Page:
The life of a great city (Paris) from dawn until dusk, including the beautiful and the ragged, the rich and the poor, with little or no comment (intertitles) from the director, Cavalcanti (whose first film this was).
With the screen split asymmetrically, one part in positive, the other negative, the film documents the evolution of simple celled organic forms into chains of cells then more complex images... See full summary »
Come take an avant-garde walk in the Montparnasse of the late 1920's. This district of Paris, filmed in a most unusual way, shows how dedicated it is to art. Visit its art galleries and ... See full summary »
Filippo Tommaso Marinetti
A bearded magician holds up a large playing card and makes it larger. He tears up a card of a queen, burns the torn bits, and a life-size Queen of Hearts card appears; then, it becomes ... See full summary »
Engaging patterns of movement but not as good as the other films currently on display at MoMA
Currently this film is on display in MoMA Manhattan where it is part of a room of other works all of which are based on the art within machinery and some degree of automation, whether it be in sketches, paintings or films such as this one. Of those in the room I think this was my least favorite but it still works for what it is. This film takes the same approach as the others in terms of concept and it is about the appreciation of the movement of machines. Unlike Mechanical Principles (also on display) this film sits back off the machines to look at the more general function of them not the complete system but not the tiniest of detail either.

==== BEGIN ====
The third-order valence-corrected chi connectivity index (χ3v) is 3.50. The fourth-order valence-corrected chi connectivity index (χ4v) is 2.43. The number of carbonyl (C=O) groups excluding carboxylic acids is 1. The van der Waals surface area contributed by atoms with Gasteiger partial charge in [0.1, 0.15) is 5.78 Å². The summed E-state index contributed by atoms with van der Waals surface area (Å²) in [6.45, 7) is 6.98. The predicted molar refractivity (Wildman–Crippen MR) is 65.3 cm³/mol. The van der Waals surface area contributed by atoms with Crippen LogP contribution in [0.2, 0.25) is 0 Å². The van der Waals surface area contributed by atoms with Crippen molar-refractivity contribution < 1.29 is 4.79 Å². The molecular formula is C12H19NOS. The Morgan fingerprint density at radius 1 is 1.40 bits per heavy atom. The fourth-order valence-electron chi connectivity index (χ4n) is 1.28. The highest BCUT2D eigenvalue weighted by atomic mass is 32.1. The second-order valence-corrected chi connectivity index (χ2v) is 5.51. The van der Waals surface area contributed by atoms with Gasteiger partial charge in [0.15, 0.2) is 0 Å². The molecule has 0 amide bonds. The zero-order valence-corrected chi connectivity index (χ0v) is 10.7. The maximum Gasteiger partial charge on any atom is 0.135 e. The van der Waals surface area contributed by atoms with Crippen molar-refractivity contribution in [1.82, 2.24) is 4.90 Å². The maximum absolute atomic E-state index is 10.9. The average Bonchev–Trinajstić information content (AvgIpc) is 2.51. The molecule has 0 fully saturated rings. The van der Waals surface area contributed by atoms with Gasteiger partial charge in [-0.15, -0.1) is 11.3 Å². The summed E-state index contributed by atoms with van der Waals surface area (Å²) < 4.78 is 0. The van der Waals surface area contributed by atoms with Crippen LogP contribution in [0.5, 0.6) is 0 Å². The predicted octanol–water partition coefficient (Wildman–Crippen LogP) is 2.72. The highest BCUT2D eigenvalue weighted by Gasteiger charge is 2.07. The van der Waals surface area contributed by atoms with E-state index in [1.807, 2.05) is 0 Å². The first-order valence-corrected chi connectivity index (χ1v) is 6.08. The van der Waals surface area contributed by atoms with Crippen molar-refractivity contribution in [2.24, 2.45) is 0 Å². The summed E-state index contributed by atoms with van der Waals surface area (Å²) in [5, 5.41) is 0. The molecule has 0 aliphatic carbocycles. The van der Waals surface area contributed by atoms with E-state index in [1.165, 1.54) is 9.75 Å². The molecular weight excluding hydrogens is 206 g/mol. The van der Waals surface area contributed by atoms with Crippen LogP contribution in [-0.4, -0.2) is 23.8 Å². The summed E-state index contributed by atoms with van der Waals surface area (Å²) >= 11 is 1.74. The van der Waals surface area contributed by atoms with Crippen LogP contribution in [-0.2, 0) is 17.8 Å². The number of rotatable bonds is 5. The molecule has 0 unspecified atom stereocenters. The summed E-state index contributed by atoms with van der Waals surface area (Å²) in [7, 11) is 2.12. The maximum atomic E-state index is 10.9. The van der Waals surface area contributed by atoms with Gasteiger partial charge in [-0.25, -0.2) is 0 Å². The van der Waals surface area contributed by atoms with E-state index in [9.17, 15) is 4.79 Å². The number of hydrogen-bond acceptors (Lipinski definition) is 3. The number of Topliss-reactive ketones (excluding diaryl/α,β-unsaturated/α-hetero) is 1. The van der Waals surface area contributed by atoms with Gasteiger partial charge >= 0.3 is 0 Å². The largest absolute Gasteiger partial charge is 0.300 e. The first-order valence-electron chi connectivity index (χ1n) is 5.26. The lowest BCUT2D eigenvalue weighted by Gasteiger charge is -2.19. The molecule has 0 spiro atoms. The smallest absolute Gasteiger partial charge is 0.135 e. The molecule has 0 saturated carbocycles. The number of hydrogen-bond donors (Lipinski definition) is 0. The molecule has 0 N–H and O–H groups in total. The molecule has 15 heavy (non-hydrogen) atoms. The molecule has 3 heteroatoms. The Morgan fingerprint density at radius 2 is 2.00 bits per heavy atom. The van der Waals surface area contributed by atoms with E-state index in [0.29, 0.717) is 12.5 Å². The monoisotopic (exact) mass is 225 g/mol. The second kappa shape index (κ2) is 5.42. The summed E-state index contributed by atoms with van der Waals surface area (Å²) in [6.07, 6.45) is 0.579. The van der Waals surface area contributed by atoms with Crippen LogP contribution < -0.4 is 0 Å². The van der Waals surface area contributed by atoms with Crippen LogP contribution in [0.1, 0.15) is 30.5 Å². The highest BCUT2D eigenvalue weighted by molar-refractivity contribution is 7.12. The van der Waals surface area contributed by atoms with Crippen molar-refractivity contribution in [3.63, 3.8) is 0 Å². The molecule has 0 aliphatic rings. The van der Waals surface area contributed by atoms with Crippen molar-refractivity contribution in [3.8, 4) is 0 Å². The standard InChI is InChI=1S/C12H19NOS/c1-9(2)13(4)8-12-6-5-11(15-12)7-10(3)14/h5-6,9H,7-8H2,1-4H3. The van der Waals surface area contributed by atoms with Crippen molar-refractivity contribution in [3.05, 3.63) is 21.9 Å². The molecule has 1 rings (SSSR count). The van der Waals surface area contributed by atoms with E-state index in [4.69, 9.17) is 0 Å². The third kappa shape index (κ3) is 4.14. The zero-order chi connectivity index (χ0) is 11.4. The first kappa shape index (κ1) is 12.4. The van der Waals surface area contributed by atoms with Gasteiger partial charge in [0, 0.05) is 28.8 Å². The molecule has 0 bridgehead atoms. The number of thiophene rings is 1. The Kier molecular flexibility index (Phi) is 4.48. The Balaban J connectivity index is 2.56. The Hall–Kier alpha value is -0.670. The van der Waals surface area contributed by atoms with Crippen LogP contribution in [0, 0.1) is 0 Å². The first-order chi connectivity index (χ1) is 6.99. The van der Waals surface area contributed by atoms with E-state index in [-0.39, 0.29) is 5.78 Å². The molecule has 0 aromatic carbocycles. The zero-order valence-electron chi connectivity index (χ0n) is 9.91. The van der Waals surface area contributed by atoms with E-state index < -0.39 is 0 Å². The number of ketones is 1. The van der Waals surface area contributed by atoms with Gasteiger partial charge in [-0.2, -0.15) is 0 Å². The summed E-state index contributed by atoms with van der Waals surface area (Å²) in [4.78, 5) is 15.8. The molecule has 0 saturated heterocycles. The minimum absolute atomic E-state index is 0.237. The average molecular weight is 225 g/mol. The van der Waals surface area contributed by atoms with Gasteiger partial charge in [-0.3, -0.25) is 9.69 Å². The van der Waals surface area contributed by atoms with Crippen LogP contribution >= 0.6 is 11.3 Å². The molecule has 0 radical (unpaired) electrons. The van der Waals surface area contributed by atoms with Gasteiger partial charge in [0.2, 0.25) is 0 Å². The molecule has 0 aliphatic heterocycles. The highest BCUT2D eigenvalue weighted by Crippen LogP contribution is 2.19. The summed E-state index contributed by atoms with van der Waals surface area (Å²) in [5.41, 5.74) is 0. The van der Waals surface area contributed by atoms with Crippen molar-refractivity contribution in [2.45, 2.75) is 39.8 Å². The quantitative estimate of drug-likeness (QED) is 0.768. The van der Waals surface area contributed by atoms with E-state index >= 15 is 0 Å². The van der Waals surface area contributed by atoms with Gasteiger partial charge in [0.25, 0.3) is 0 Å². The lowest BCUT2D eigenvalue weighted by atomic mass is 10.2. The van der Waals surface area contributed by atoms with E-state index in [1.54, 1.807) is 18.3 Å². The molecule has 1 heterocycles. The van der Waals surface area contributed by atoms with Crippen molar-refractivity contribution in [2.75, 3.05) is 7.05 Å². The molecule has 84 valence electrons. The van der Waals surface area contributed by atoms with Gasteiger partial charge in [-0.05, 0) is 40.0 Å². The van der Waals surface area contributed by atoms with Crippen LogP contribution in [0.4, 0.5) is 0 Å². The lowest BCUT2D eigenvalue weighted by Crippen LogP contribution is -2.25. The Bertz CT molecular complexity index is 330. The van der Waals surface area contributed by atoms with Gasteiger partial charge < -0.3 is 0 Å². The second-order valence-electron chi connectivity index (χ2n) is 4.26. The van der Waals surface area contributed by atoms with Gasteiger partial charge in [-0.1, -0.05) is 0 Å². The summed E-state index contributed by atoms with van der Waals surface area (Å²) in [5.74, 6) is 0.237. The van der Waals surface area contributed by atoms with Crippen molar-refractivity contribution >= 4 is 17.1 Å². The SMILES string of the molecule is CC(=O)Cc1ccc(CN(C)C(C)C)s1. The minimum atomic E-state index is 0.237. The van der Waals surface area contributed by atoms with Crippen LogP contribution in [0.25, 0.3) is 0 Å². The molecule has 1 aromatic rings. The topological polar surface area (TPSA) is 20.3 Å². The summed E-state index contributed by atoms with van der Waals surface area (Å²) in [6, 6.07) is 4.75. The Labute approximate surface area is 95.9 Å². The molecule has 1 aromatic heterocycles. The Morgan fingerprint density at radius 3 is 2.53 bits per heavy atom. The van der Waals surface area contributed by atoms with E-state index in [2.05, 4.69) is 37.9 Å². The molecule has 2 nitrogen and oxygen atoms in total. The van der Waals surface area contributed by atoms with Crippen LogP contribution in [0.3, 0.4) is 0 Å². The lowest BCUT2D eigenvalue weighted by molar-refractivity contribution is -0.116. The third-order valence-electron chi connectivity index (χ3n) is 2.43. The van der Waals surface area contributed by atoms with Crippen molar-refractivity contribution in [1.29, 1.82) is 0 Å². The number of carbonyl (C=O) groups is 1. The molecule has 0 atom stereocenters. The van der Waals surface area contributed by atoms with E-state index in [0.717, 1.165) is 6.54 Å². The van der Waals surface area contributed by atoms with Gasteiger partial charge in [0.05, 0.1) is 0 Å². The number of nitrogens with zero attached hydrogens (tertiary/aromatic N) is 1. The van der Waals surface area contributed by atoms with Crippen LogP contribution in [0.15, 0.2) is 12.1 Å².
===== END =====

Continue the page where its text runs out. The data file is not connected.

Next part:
In a way this works because there is a simple pleasure in watching things work but on the other hand some of the shots selected are almost too broad so there isn't the detail so much as just seeing something move. In terms of the films on display I felt that this one fell between Mechanical Principles and De Brug because the former really gets beauty from the detail while the latter steps far enough back to appreciate the scale and reality of a machine. March of the Machines was still an engaging art film because the repeating patterns of movement make for an effective installation, but it would be my third choice of those at MoMA right now.
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